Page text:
J’lem Post Columnist Caroline Glick received a letter from a woman living in Saudi Arabia, who emphatically believes that Caroline, in her recent column, got it all wrong concerning the status of women in Saudi Arabia. The reason why I’m interested in writing about this incident, is that the girl who wrote the letter –and requested anonymity– said that she lived in the US for 13 years with her family.
I am sorry to say but I was very disappointed with your article. You said things that are not true about my country. For instance, you mentioned that women in Saudi have no choice on who they marry, and that men can marry up to four women and divorce them just in a matter of words.
We do have a choice on who to marry. You do realize we live in the 21st century?! Both my sisters and brother knew their spouses before they were married, and I come from a relatively religiously committed family. My mother and father met through family outings in Saudi Arabia in the 50’s. While it is true that men can marry up to four women, there are still consequences that comes with it.
Well, yes the Saudis do live in the 21st century, but they also happen to live under 7th century religious/political law. But rumor has it that they will soon be allowing their women the right to drive a car, so there might be a crack forming in the misogynist stronghold after all. I do draw attention to the fact that she did not refute Glick’s claim that they have no choice about marriage.
She could only state that her sisters and brother “knew their spouses before they were married“. I assume they didn’t “know their spouses” in the biblical sense of the word, that would have meant a thorough stoning. What she meant to say but couldn’t without admitting Glick was right, was that they were aware of whom they were promised to. Big difference.
First, this is a part of our religion which gives no one the right to mock us about it.
Second, no sheikh (the equivalent to a priest) will allow a man to marry a second or third wife without conducting an interview with him to see what his reasons are. For instance, my uncle recently married a second wife. This second wife was a woman who’s husband died and was in financial debt. My uncle did what he thought was right, after asking for his wife’s blessing. If he had not received this blessing he would not have done it. Nor would he have done it if he had not realized how bad the situation this woman was in.
Did you get that? “No one has the right to mock”, this is coming from a woman who lived in America for 13 years. Of course everyone has a right to mock religion or any other ideology, its called free speech. Defamation of character is entirely another matter. Also, one incident of a lone relative marrying his late brother’s wife in order to ease her financial burdens, hardly makes up for the “one night” marriages of convenience or the status of women as property that polygamy signifies. Since there are a lot of multiple wife marriages in the Islamic world, there must be a lot of “good reasons” given for them, ..right?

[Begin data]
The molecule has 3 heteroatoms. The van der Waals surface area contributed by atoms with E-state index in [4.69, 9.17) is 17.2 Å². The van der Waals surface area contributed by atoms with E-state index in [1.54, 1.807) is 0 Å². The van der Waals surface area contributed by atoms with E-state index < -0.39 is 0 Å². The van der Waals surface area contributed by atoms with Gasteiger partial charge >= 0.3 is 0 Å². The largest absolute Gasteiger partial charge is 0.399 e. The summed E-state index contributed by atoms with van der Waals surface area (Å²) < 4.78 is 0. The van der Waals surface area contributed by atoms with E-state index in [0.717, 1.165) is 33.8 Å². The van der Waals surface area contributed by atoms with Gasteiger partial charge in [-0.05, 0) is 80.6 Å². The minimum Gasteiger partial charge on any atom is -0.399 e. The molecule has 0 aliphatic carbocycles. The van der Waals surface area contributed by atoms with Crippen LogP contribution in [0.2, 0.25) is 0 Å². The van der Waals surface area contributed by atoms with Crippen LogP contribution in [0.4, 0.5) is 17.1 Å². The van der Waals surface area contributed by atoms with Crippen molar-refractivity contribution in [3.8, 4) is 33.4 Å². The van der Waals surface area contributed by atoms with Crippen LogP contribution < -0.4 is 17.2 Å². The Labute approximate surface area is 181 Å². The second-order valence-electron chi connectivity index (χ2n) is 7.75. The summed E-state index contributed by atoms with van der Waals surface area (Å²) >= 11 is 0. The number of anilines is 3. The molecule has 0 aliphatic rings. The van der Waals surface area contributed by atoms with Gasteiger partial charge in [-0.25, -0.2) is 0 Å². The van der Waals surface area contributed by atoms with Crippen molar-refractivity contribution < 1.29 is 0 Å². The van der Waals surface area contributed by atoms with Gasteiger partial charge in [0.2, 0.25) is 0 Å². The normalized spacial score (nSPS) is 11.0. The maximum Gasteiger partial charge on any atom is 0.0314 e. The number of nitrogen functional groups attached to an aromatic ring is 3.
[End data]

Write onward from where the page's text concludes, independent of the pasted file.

You also mention how no other religions can be practiced in Saudi Arabia. I want
to point out this is the land that Islam was introduced in; the land the prophet was born in, the same land that contains Mecca and Medina, two of the holiest sites in Islam. It makes sense not to allow another religion to be practiced in such a sacred place. As far as I know there is no mosque in Vatican City. I respect the fact that it is a sacred place for a religion, and I would expect to receive the same respect from others about my country.
This statement reveals a lot about the mindset of this Muslim woman. Islam is not to be treated as an equal amongst religions, no way, only a supreme elevated position will suffice. She then uses the straw man argument of the Vatican City as proof that Christianity incorporates the same policy.
First of all, non-Christians have free passage within the Vatican City, as opposed to Medina and Mecca, where the “infidel” risks the pain of death (beheading) if he or she ventures into either of the two cities. Let the Saudis first allow non-Muslims into Medina and Mecca, then talk about houses of worship later.
And no, contrary to what people assume, we are allowed to leave the house. Even
without our brothers or fathers. It is a cultural choice whether a mother of father permit their daughters out without male supervision. Perhaps one in 15 families take a stringent position. I go to the beach, restaurants, parks, cafes, bowling…with my friends – males and females. Yes I do wear an abaya, but we do not necessarily have to cover our hair or faces; again this is a personal and cultural choice.
We only have her word for the “1/15 families claim”, more importantly, what kind of
stance does the Saudi government take in regards to a woman traveling in mixed company and without a male relative? And lastly:
To be frank, abayas are not a big deal to us, we actually embrace it and design lovely abayas that portray our personalities. And yes, it was ridiculous for the French government to try and ban women from wearing scarves. Where is the
freedom of choice there? Was this to protect the country from terrorists? Anyway, how did it transpire that head coverings came to be seen as symbols of oppression? I wish the world would stop judging us.
To be frank, YOU HAVE ABSOLUTELY NO CHOICE IN THE MATTER. It’s of course
in your best interest to make do with an intolerable situation that you have no control over, whatsoever, but don’t think you can spin that crap here in the west. About scarves, if Islam was void of its political element, the issue of head scarves would be of little relevance, with no one giving it any thought. But unfortunately, that’s not the case. *L* KGS